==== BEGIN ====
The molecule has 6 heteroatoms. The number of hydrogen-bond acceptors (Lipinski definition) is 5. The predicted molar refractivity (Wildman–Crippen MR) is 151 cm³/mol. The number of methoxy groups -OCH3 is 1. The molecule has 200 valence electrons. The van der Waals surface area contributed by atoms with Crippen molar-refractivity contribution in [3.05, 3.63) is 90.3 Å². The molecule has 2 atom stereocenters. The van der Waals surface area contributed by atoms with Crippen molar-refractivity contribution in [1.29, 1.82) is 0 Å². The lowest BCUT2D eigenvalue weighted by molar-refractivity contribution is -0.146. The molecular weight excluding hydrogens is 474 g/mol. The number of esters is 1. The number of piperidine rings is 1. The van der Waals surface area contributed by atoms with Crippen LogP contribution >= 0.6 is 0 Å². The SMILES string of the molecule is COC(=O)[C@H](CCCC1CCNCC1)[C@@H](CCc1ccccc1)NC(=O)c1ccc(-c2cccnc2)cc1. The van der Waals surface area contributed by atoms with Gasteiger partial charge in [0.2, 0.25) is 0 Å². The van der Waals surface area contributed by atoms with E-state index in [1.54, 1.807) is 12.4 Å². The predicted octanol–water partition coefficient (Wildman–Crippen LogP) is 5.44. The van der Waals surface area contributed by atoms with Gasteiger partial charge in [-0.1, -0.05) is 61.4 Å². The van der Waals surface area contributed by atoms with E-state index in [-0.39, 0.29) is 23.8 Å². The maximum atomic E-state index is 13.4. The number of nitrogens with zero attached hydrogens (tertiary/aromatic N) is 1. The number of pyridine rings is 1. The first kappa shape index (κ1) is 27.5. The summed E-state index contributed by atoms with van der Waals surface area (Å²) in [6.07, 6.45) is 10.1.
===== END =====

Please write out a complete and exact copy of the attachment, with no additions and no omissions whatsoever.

The molecule has 6 heteroatoms. The number of hydrogen-bond acceptors (Lipinski definition) is 5. The predicted molar refractivity (Wildman–Crippen MR) is 151 cm³/mol. The number of methoxy groups -OCH3 is 1. The molecule has 200 valence electrons. The van der Waals surface area contributed by atoms with Crippen molar-refractivity contribution in [3.05, 3.63) is 90.3 Å². The molecule has 2 atom stereocenters. The van der Waals surface area contributed by atoms with Crippen molar-refractivity contribution in [1.29, 1.82) is 0 Å². The lowest BCUT2D eigenvalue weighted by molar-refractivity contribution is -0.146. The molecular weight excluding hydrogens is 474 g/mol. The number of esters is 1. The number of piperidine rings is 1. The van der Waals surface area contributed by atoms with Crippen LogP contribution >= 0.6 is 0 Å². The SMILES string of the molecule is COC(=O)[C@H](CCCC1CCNCC1)[C@@H](CCc1ccccc1)NC(=O)c1ccc(-c2cccnc2)cc1. The van der Waals surface area contributed by atoms with Gasteiger partial charge in [0.2, 0.25) is 0 Å². The van der Waals surface area contributed by atoms with E-state index in [1.54, 1.807) is 12.4 Å². The predicted octanol–water partition coefficient (Wildman–Crippen LogP) is 5.44. The van der Waals surface area contributed by atoms with Gasteiger partial charge in [-0.1, -0.05) is 61.4 Å². The van der Waals surface area contributed by atoms with E-state index in [-0.39, 0.29) is 23.8 Å². The maximum atomic E-state index is 13.4. The number of nitrogens with zero attached hydrogens (tertiary/aromatic N) is 1. The number of pyridine rings is 1. The first kappa shape index (κ1) is 27.5. The summed E-state index contributed by atoms with van der Waals surface area (Å²) in [6.07, 6.45) is 10.1.